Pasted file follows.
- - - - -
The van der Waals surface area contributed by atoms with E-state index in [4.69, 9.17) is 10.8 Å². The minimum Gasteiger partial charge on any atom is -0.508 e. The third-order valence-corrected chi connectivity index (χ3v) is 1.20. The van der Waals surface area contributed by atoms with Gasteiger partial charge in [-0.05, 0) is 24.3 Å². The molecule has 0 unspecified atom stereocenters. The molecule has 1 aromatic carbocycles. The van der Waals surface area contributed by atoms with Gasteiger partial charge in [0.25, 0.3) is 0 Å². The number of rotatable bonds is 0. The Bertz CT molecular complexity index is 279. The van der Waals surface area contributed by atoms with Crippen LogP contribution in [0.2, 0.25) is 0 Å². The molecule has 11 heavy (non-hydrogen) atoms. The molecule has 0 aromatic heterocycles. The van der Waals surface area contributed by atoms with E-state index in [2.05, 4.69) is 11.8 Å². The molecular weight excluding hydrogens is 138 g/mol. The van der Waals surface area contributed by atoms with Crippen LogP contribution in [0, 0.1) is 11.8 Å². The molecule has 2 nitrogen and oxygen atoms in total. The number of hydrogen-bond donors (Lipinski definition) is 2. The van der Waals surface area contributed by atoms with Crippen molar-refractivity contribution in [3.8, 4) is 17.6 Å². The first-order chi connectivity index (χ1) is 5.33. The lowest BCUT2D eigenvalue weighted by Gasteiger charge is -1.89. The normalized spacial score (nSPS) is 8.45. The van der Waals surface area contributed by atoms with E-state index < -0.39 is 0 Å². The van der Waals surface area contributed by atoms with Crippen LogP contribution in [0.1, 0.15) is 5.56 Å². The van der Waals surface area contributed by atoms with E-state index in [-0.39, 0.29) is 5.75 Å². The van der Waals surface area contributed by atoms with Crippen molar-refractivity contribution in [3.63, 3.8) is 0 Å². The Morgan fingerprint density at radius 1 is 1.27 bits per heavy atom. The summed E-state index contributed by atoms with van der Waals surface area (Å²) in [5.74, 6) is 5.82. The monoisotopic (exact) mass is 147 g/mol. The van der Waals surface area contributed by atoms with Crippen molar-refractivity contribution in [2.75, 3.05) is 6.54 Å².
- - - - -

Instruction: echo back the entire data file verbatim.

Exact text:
The van der Waals surface area contributed by atoms with E-state index in [4.69, 9.17) is 10.8 Å². The minimum Gasteiger partial charge on any atom is -0.508 e. The third-order valence-corrected chi connectivity index (χ3v) is 1.20. The van der Waals surface area contributed by atoms with Gasteiger partial charge in [-0.05, 0) is 24.3 Å². The molecule has 0 unspecified atom stereocenters. The molecule has 1 aromatic carbocycles. The van der Waals surface area contributed by atoms with Gasteiger partial charge in [0.25, 0.3) is 0 Å². The number of rotatable bonds is 0. The Bertz CT molecular complexity index is 279. The van der Waals surface area contributed by atoms with Crippen LogP contribution in [0.2, 0.25) is 0 Å². The molecule has 11 heavy (non-hydrogen) atoms. The molecule has 0 aromatic heterocycles. The van der Waals surface area contributed by atoms with E-state index in [2.05, 4.69) is 11.8 Å². The molecular weight excluding hydrogens is 138 g/mol. The van der Waals surface area contributed by atoms with Crippen LogP contribution in [0, 0.1) is 11.8 Å². The molecule has 2 nitrogen and oxygen atoms in total. The number of hydrogen-bond donors (Lipinski definition) is 2. The van der Waals surface area contributed by atoms with Crippen molar-refractivity contribution in [3.8, 4) is 17.6 Å². The first-order chi connectivity index (χ1) is 5.33. The lowest BCUT2D eigenvalue weighted by Gasteiger charge is -1.89. The normalized spacial score (nSPS) is 8.45. The van der Waals surface area contributed by atoms with E-state index < -0.39 is 0 Å². The van der Waals surface area contributed by atoms with Crippen LogP contribution in [0.1, 0.15) is 5.56 Å². The van der Waals surface area contributed by atoms with E-state index in [-0.39, 0.29) is 5.75 Å². The van der Waals surface area contributed by atoms with Crippen molar-refractivity contribution in [3.63, 3.8) is 0 Å². The Morgan fingerprint density at radius 1 is 1.27 bits per heavy atom. The summed E-state index contributed by atoms with van der Waals surface area (Å²) in [5.74, 6) is 5.82. The monoisotopic (exact) mass is 147 g/mol. The van der Waals surface area contributed by atoms with Crippen molar-refractivity contribution in [2.75, 3.05) is 6.54 Å².